The higher strength warp regions could be provided by using a higher density of warp threads, by using higher tenacity warp threads, or by a combination of the two. Warp threads of lower tenacity may be formed as flat polypropylene tape, and those of higher tenacity as twisted polypropylene tape, R.E.F. (roll embossed film) yarns or high tenacity multi-filament yarns. In a preferred construction, while the lower tenacity threads are flat tape, the higher tenacity threads are e.g. R.E.F. polypropylene yarns or circular cross-section filaments. The two types of thread may be of different materials, for example the lower tenacity threads being of polypropylene and the higher tenacity threads of polyester or nylon.
It will be appreciated that by means of the suitable disposition of higher warp strength regions, it is possible to provide reinforcement adjacent a seam or the point of attachment of lifting means such as a loop, by means which are inherent in the production of the fabric of the container, rather than the design of the container itself. Of course, for additional strength, it is possible to combine the use of higher warp strength regions with other means of reinforcement, improved seam constructions and so forth.
Woven fabric for use in constructing the container may for example be in the form of a strip having stronger warp regions adjacent each selvedge, or elsewhere as appropriate, or for example in the form of a tube woven on a circular loom, with suitable regions of higher strength warp.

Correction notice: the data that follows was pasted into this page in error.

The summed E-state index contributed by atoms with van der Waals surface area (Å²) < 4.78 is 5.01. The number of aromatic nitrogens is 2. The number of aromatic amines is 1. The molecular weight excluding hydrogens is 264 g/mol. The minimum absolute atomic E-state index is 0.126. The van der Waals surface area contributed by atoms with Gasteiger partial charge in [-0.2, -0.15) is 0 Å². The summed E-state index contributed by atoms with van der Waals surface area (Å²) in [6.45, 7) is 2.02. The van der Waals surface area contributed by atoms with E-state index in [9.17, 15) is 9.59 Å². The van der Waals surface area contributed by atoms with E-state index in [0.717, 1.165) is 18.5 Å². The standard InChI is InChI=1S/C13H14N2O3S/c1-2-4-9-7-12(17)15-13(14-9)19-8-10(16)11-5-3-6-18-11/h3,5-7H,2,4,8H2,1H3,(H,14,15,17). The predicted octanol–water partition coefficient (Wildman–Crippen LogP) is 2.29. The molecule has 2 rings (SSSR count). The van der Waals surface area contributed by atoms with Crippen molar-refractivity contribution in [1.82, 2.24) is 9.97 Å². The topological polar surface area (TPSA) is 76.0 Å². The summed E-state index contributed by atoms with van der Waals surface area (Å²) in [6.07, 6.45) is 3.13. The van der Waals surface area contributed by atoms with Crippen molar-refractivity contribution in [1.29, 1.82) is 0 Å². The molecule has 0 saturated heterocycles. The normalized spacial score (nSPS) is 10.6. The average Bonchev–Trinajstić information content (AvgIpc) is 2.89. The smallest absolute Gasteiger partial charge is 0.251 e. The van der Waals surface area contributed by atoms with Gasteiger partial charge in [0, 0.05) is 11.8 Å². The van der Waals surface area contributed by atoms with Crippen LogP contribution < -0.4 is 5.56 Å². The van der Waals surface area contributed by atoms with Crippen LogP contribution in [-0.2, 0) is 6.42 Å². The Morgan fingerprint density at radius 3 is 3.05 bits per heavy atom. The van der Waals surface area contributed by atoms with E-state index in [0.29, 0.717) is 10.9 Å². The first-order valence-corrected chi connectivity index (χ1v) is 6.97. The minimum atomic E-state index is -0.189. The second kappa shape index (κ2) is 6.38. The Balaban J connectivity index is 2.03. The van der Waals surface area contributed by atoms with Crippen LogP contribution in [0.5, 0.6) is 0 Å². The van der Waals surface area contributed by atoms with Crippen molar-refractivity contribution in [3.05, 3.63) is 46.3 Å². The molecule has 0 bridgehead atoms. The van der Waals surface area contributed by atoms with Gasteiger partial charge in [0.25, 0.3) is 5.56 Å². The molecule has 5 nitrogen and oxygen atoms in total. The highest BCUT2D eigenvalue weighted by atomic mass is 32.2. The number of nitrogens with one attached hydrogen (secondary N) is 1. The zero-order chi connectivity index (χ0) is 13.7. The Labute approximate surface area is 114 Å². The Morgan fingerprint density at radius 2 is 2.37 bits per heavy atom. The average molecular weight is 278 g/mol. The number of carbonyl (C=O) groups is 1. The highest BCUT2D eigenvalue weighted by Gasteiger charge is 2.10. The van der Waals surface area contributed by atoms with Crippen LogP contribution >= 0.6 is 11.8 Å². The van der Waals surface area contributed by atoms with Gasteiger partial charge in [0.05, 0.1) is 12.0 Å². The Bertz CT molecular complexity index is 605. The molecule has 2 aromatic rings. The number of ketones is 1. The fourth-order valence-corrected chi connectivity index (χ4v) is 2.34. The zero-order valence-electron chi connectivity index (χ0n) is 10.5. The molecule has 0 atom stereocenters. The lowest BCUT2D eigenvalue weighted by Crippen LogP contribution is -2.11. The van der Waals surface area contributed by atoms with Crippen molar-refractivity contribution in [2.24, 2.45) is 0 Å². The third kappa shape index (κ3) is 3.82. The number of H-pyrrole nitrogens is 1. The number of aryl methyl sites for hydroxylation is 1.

Aside from reinforcing seams or points of attachment for lifting loops or the like, the stronger warp regions may be employed to provide reinforcement along other lines of stress.
Two embodiments of the invention will now be described by way of example and with reference to the accompanying drawings, in which:
FIG. 1 is a perspective view of a container in accordance with the invention;
FIG. 2 is a view of part of the seam between two fabric panels in the container; and
FIG. 3 is a perspective view of a second embodiment of a container in accordance with the invention.
Referring now to the drawings, in FIG. 1 there is shown a flexible bulk container for carrying up to 1 ton of material, possibly with a safety factor of at least five times this weight. The container includes a bag portion 1, to which are attached four lifting loops 2. The bag is of woven fabric, for example, woven polypropylene, although polyethylene tetraphthalate, rayon, nylon and so forth could be used. A preferred fabric construction is 15×12 threads per inch woven polypropylene tape of 2,000 denier. The fabric may be sealed by a coating of polypropylene, or by laminated polyethylene.
The loops 2 are preferably webbing e.g. woven polyethylene tetraphthalate approximately two inches wide.
The bag 1 comprises three pieces of fabric, namely a substantially "U"-shaped portion 3, forming two sides and the base of the bag, and two rectangular pieces 4 and 5 forming the other two sides of the bag. The fabric pieces are arranged with their warp threads running vertically up the sides of the bag. The pieces are joined by stitching along seams, e.g. a blanket stitch using polypropylene yarn. The selvedges of the fabric pieces 3, 4 and 5 run vertically along the seams, apart from at the base of the bag. Stitching 6 is provided around the top of the bag, to prevent fraying of the fabric. The seam construction and method of attachment of the loops to the bag is shown more clearly in FIG. 2. The two pieces of fabric 3 and 4 are stitched together along seam 7, by polypropylene yarn 8.